Day 2? 3? Drat that dateline…
I updated the clock on my computer from US Pacific Standard Time to Thailand time, and it jumped from 11:20 a.m. Sunday to 1:20 a.m. Monday. Too tired to do the math, but I got up at 5 a.m. Saturday and now I’m going to bed for a few hours. So, long day.
Flight out of Seattle was delayed; there’s a runway under repair at San Francisco so our departure was delayed an hour and a half to make sure we’d get a good place in line to land. At San Francisco I ran off the plane, ran to catch my next flight (another inspection by the Homeland Security Blanket, for your your convenience) made it barely in time, and hoped really hard that my checked bags would make the transfer.
Then during the takeoff checklist apparently the altimeter broke, and to fix it they had to remove a cargo container, so we left late. Thirteen hours later got to Taipei just as my flight to Bangkok was about to start boarding, at a terminal on the other end of the airport. They assigned a guide to walk us through this enormoriffic maze of an airport and got me on the plane just in time. Still hoping reeeeally hard that my checked luggage would follow me.
Bangkok: Incredibly, my checked luggage arrived! Thank God! It’s all the supplies Father Seraphim needs for Communion: Bread, wine, chalice, paten, stole, pitons, batarangs, china service for twelve with fingerbowls, Vespa motorscooter, satellite dish, elk antlers. Also a passel of books, icons, books, sundries, things Father Seraphim emailed to ask for, and also books. Porters everywhere smile and take my bags, then cry out as the hernia fairy claims them for her own.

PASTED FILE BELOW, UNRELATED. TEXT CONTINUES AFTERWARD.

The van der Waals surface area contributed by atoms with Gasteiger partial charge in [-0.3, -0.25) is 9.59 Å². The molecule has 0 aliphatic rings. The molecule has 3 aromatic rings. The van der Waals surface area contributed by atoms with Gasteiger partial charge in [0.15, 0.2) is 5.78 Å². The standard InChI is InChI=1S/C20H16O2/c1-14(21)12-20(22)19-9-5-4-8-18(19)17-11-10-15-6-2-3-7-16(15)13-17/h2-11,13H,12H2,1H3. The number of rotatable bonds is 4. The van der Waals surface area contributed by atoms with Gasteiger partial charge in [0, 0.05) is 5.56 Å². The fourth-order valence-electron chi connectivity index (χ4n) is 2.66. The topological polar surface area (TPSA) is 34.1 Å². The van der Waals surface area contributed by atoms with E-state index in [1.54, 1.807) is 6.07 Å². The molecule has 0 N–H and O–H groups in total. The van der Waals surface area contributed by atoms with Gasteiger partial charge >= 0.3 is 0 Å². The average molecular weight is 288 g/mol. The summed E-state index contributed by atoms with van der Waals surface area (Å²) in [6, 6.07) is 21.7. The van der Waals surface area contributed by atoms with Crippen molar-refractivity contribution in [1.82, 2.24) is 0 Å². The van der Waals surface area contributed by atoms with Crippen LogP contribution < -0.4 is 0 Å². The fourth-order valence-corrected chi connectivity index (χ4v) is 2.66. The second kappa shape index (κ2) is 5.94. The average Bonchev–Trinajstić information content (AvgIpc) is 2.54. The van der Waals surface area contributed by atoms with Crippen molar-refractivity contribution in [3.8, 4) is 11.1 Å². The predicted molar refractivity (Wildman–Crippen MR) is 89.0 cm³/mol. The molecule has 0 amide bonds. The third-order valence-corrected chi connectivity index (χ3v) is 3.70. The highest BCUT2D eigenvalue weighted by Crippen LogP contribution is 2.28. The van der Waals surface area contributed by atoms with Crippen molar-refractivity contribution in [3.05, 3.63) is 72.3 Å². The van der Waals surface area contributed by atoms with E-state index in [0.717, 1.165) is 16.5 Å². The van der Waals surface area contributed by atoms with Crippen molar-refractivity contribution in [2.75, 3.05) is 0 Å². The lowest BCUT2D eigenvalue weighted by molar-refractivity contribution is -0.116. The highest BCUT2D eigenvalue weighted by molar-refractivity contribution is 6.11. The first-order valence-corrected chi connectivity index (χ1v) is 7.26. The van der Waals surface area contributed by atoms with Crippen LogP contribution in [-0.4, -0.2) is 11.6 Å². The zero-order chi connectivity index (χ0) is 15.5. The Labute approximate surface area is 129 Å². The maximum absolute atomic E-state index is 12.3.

Like every third world airport, at Bangkok you step out of Customs and eleventy zillion taxi and limo drivers try to get your attention. But it’s different here; as I run the taxi gauntlet I keep shaking my head and saying “Novotel shuttle” and every single taxi tout politely points me to the Novotel pickup lane. Nice. Strange.
They drive on the left in Thailand. Somebody please make them stop that.
The Thais seem to be about a ten on the royalism scale. Might just be a marketing thing, but every time I turn around it’s royal this and king’s that. And here and there the sides of buildings show huge portraits of the king looking regal and kindly. Big Brother Feels Vaguely Benevolent Toward You.
The Novotel Suvarnabhumi Airport Hotel is sort of a Thai version of Casear’s Palace. It’s got that same nouveau-riche marble-brass-glass-chrome tackiness, with an added level of Thai grace and beauty that almost works. But not quite.
Way more scraping and bowing than I’m used to. My egalitarian American DNA makes me want to talk to a concierge or bellman as my equal with whom I’m doing business; they’re all quite comfortable taking the me-servant, you-master role.
In my hotel room there’s a room-service wine menu that says on one side “Don’t leave the room without me” and on the other “Please do not remove from room.” I am paralyzed. Norman, coordinate!
And there’s Wi-Fi. So that’s all right then.